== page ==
Spike Lee to Receive Venice's 'Glory to the Filmmaker' Honor
ROME – The Venice Film Festival announced Friday that it would award its Glory to the Filmmaker honor this year to U.S. director, screenwriter, actor, and producer Spike Lee.
Lee was already going to be in Venice in conjunction with Bad 25, his Michael Jackson documentary that will explore the making and impacts of Jackson’s album “Bad,” which was released 25 years ago. The film will screen in the official selection but out of competition.
The Glory to the Filmmaker award, which is presented to a personality that brought “great innovation to contemporary cinema,” is not connected to the world premiere of Bad 25, but rather for Lee’s career.
“Spike Lee is a bold and creative spirit, the author of daring and corrosive films, often unpredictable and provocative in the best sense of the word,” Venice artistic director Alberto Barbera said in a statement. “He creates films that challenge us to rethink our prejudices and our preconceptions.”
The award will be presented to Lee on August 31, ahead of the screening of Bad 25. The 69-year-old festival runs August 29-Sept. 8.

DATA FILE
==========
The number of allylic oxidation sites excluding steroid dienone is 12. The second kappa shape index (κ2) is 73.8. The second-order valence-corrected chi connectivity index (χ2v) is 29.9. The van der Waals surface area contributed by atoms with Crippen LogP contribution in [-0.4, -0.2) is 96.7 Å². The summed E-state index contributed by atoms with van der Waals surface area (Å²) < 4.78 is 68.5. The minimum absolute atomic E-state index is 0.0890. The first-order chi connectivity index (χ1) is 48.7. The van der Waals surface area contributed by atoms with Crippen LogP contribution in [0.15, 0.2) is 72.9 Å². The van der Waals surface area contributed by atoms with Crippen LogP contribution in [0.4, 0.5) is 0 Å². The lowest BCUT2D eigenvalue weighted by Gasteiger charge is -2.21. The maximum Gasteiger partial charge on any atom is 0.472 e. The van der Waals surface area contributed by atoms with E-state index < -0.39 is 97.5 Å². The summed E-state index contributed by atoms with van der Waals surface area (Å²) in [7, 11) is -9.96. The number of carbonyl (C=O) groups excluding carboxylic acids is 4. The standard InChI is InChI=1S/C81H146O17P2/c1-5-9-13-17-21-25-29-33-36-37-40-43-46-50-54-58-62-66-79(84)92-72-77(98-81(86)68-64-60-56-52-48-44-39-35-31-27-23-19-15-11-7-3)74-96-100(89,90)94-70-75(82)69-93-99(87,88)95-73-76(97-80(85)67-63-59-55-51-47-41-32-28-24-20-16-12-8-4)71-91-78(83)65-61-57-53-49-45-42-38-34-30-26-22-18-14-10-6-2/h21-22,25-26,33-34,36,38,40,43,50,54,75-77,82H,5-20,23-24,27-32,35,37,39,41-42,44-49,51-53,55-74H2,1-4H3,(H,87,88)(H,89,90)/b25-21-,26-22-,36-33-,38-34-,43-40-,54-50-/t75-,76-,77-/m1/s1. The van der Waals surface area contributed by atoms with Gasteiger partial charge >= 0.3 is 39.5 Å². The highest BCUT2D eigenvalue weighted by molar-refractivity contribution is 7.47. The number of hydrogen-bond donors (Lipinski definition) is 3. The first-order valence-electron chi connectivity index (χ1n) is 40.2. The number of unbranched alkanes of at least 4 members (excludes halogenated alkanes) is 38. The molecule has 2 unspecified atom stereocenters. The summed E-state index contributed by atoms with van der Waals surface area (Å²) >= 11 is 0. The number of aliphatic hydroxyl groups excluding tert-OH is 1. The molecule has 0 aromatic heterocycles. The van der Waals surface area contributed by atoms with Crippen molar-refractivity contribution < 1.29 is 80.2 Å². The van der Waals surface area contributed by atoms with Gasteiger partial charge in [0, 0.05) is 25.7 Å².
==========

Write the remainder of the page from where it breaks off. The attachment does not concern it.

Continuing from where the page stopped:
Lee is a regular on the Venice Lido, with eight previous films screening during the festival. He appeared in Venice’s main competition twice, with Mo’Better Blues in 1990 and Clockers five years later. In 2004, Lee’s film She Hate Me and in 2005, Jesus Children of America, and episode from the film The Invisible Children, both screened out of competition. Additionally. His 1997 documentary 4 Little Girls, the film He Got Game from 1998, and his 2006 New Orleans documentary When the Levees Broke: a Requiem in Four Acts all appeared in Venice sidebars. Additionally, Lee was a member of Venice’s International Jury in 2004.
Previously, the Glory to the Filmmaker award has been presented to Al Pacino last year, Mani Ratnam in 2010, Sylvester Stallone in 2009, Agnes Varda in 2008, and Abbas Kiaristami in 2008.